Pam and Nicky provide ‘Vital Statistics’ for each quilt. This provides the block size, sashing size, number of rows, etc. This is very helpful information when making a quilt.
I don’t agree with their method of putting most of the quilts together. You know, if you have been reading my blog for very long, that I like to ‘chunk’ quilts together to keep them straighter and to give myself a better chance of matching up seams along a whole row. Seventh Heaven, for example, is a quilt that could definitely be chunked together. Remember: you don’t have to follow the exact directions for a quilt from beginning to end. If you know of a way to put a quilt together that works better for you, then use that method.
There are some bold color choices as well. The alternate colorway for Orange Squeeze uses a fabulous violet for the background.
I really like the Afternoon Tea design. It is another lozenge quilt and I have a soft spot for them. I also like the Orange Squeeze alternate colorway. I might use if for a different quilt, though, such as the Pavlova pattern. Marmalade Cake is a design I would consider making. The blocks are a bit large for me, but I could downsize it and make the overall pattern repeat more. I also like Seventh Heaven, another lozenge quilt. I guess I’ll have to get back to that shape at some point.
There are a few patterns including Marmalade Cake and Paradise Quilt that show the Creative Grids non-slip Multi-size 45/90 ruler. Looking at the images, it is easy to see how to use this ruler. I have a Fons & Porter Half & Quarter ruler to make HSTs as well as the Bonnie Hunter Essential Triangle Tool, so I don’t think I can justify buying yet another ruler that does the same thing.
The patterns are followed by a ‘General Techniques’ section. Within this section is a ‘Tools’ subsection. The authors talk first about mats and rotary cutters, then tell the reader their favorite rulers are Creative Grids. They show, what they consider, their basics. The Lintotts say you need the Creative Grids non-slip Multi-size 45/90 ruler. With the Vital Statistics section and my Triangle Techniques tutorial, you will not need that ruler. Still, buy it, if you think it will help or, like me, because you love specialty rulers.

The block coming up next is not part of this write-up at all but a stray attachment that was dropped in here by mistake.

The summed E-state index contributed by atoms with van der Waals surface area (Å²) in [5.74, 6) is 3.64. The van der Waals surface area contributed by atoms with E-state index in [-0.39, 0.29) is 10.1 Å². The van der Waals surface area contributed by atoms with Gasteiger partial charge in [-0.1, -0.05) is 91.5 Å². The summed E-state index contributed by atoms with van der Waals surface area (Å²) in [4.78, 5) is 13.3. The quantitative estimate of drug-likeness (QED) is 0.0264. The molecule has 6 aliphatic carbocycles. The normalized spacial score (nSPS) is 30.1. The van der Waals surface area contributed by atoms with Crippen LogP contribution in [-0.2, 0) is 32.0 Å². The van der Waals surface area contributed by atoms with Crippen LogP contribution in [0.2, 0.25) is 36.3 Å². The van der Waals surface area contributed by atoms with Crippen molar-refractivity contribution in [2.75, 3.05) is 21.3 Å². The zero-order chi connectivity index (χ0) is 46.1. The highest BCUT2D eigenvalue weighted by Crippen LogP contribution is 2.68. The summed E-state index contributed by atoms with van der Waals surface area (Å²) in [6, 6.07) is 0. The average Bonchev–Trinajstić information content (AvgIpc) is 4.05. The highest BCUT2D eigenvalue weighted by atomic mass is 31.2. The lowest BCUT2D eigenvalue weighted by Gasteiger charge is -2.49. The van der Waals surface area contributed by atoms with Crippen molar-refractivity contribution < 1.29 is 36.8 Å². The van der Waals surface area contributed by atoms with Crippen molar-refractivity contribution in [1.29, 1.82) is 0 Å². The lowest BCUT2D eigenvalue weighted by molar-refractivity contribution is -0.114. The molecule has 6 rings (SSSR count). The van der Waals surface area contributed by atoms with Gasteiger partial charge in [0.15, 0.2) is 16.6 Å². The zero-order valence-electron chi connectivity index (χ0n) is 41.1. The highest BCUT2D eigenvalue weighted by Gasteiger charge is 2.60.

The ‘Seams’ subsection goes over the quarter inch seam allowance again and is followed by a ‘Seam allowance test’ subsection. The latter is a useful trick and will let you know where you are with your seam allowance. It also gives basic tips on how to fix any problems.
The ‘Pressing’ subsection is also useful. Pam and Nicki go into a lot of detail on pressing, especially pressing strips. I like the way they describe pressing strips. The section includes other subsections such as ‘Pinning’, ‘Chain Piecing’, ‘Removing Dog Ears’, ‘Joining Border & Binding Strips’, and ‘Adding Borders’. The Borders subsection talks about mitered and straight borders. The information is pretty good for mitered borders. It doesn’t really go into keeping your quilt square when adding borders, so look that information up somewhere else. A couple of paragraphs on quilting and a section on binding, with illustrations, are also included.
The end of the book talks a little about some common questions, backing fabric and labels.
If you need a project book, there are some interesting projects here. I liked a couple of the patterns. I also liked that the patterns included alternate colorways.